No one said it is easy being a stepparent or a stepchild, but it’s worth it. Sometimes we meet our kids when they are born, and sometimes they are born before we meet them.
From Whitwell, TN to Broomall, PA: Moving a Legacy
In 1998, a middle school principal in Whitwell, Tennessee started a Holocaust education program to teach children about tolerance. The children had difficulty comprehending the massive scale of the Holocaust, so they searched for something to represent the lives that were exterminated. When the children discovered that thousands of Norwegians wore paperclips on their lapels during World War II as a silent protest against Nazi occupation, they decided to collect 6 million paper clips to represent the estimated 6 million Jews that were killed. At first, the project went slowly. Students created a website and sent letters to friends, family, and celebrities. In 2001, a reporter wrote an article about the project in the Washington Post, and everything changed.
Suddenly, millions of paper clips started arriving at the school, often accompanied by stories or a dedication to a certain person who had died during the Holocaust. An authentic German rail car used to transport Jews to concentration camps was donated to the school and in 2001, became part of the Children’s Holocaust Memorial, located on school grounds, surrounded by a small garden and filled with (to date) 20 million paper clips. The documentary Paper Clipswas released three years later to describe the project and highlight what was done. And so, a project initially designed to teach tolerance to middle school students in a tiny Appalachian town, home of the Ku Klux Klan where not a single Jew lived, became a catalyst that changed lives within and beyond the town.
Enter Harold Sampson, a Jewish accountant in Broomall, PA. When Sampson saw the documentary at his synagogue, he was moved to tears and decided to go to Whitwell to thank those responsible. He and his wife made the 800-mile trip, bearing a gift with notes written by students from their synagogue’s Hebrew school, describing how the movie had moved them. “They gave us a personal tour of the school and the rail car,” said Sampson. “It was an emotional, change-of-life moment for me, and I realized I had a project for life.”
The Sampsons went to Oslo, Norway, where members of the Norwegian resistance wore paperclips during Nazi occupation, and presented the city’s mayor with a book describing the Whitwell program. “I became a link between paperclip #1, which people wore as an act of defiance, to paperclip #2, which taught tolerance. That allowed me to build paperclip #3,” which Sampson hopes will invite people to change their mindset and reevaluate priorities. Sampson hired a contractor to build the paperclip, and an architect to design the display. The 9-ft paperclip is mounted in front of his Broomall synagogue on two tons of Jerusalem stone, imported from Israel. Sampson completely funded the project.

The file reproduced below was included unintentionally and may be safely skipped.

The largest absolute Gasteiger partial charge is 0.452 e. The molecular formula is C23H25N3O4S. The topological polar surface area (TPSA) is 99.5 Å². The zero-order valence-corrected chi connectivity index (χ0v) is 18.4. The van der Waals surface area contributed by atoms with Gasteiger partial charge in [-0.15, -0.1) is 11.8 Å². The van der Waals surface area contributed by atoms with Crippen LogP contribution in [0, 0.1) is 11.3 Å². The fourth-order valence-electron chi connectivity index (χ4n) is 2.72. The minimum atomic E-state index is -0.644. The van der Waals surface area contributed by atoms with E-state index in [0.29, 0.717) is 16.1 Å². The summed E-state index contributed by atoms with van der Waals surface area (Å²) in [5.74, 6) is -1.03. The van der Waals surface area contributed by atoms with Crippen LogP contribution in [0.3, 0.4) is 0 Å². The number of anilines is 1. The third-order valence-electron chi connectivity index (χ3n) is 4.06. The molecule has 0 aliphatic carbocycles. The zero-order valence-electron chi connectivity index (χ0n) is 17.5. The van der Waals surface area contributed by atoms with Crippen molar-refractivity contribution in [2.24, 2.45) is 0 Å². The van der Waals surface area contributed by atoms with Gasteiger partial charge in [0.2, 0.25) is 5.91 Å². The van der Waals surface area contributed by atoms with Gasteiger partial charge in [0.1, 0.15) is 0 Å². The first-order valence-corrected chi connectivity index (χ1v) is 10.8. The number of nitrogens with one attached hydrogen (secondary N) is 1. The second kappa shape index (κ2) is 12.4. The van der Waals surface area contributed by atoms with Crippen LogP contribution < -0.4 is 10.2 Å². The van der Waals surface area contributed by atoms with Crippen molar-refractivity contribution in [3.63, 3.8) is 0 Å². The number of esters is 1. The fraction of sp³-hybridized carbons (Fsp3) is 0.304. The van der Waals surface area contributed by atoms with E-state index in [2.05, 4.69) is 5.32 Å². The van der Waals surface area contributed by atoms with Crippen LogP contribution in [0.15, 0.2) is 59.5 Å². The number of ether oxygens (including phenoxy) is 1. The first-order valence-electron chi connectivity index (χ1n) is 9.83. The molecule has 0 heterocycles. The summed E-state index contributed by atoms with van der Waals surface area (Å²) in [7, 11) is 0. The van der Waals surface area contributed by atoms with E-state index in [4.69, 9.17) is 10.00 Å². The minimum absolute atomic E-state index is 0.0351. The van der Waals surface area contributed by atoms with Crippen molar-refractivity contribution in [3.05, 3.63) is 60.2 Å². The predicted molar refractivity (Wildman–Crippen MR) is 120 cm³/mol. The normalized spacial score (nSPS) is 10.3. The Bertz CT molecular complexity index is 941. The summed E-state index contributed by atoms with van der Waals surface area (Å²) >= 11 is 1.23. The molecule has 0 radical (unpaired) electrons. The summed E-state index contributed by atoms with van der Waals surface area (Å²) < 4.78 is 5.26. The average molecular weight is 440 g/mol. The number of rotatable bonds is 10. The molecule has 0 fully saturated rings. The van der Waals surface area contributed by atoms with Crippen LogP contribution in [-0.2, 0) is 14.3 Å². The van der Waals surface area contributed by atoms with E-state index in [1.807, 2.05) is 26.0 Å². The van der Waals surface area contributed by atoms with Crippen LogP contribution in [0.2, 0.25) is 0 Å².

This week, we are moving the Sampsons to an apartment in a nearby retirement community. We are moving his belongs, but his legacy — a message of tolerance and good deeds — is permanent. And so it is with many of our clients. Their legacy is not in their things, but in the lives they have led.
I got my car detailed for the first time last month. I’m not the kind of person who splurges on things like that, but when I spilled a strawberry smoothie throughout the passenger area, there was no choice. My car is now amazing, cleaner than when it was new! I’m not sure what kind of person details their car, but I guess I am one of them now.
I was 27 when I got my first manicure. I thought women who got manicures were ladies who lunched —- women who were rich and frivolous — and I wasn’t that kind of person. Then I had my first manicure, and I’ve been getting manicures ever since.
An avid gardener, I had mulch delivered and spread 5 cubic yards, by myself, every spring. I’m not the kind of person who uses landscapers.. Three years ago, I started hiring someone to do this, and my back has been grateful.